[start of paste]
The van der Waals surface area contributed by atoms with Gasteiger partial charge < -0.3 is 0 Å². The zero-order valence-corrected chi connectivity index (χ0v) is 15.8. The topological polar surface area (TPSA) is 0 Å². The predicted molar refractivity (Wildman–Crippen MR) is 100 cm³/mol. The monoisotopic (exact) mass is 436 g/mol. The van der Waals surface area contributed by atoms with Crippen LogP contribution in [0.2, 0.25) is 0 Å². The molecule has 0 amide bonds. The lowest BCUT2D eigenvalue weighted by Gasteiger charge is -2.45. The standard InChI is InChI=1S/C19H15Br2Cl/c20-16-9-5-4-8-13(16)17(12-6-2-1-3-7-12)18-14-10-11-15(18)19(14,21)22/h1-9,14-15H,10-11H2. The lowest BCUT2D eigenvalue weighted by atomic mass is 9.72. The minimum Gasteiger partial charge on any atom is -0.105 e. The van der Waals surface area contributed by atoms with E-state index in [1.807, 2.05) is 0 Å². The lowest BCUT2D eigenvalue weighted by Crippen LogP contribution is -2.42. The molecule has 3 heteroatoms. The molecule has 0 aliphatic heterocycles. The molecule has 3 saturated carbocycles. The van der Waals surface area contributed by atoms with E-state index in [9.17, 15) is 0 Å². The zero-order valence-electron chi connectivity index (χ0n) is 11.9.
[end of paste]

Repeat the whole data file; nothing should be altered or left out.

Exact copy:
The van der Waals surface area contributed by atoms with Gasteiger partial charge < -0.3 is 0 Å². The zero-order valence-corrected chi connectivity index (χ0v) is 15.8. The topological polar surface area (TPSA) is 0 Å². The predicted molar refractivity (Wildman–Crippen MR) is 100 cm³/mol. The monoisotopic (exact) mass is 436 g/mol. The van der Waals surface area contributed by atoms with Crippen LogP contribution in [0.2, 0.25) is 0 Å². The molecule has 0 amide bonds. The lowest BCUT2D eigenvalue weighted by Gasteiger charge is -2.45. The standard InChI is InChI=1S/C19H15Br2Cl/c20-16-9-5-4-8-13(16)17(12-6-2-1-3-7-12)18-14-10-11-15(18)19(14,21)22/h1-9,14-15H,10-11H2. The lowest BCUT2D eigenvalue weighted by atomic mass is 9.72. The minimum Gasteiger partial charge on any atom is -0.105 e. The van der Waals surface area contributed by atoms with E-state index in [1.807, 2.05) is 0 Å². The lowest BCUT2D eigenvalue weighted by Crippen LogP contribution is -2.42. The molecule has 3 heteroatoms. The molecule has 0 aliphatic heterocycles. The molecule has 3 saturated carbocycles. The van der Waals surface area contributed by atoms with E-state index in [9.17, 15) is 0 Å². The zero-order valence-electron chi connectivity index (χ0n) is 11.9.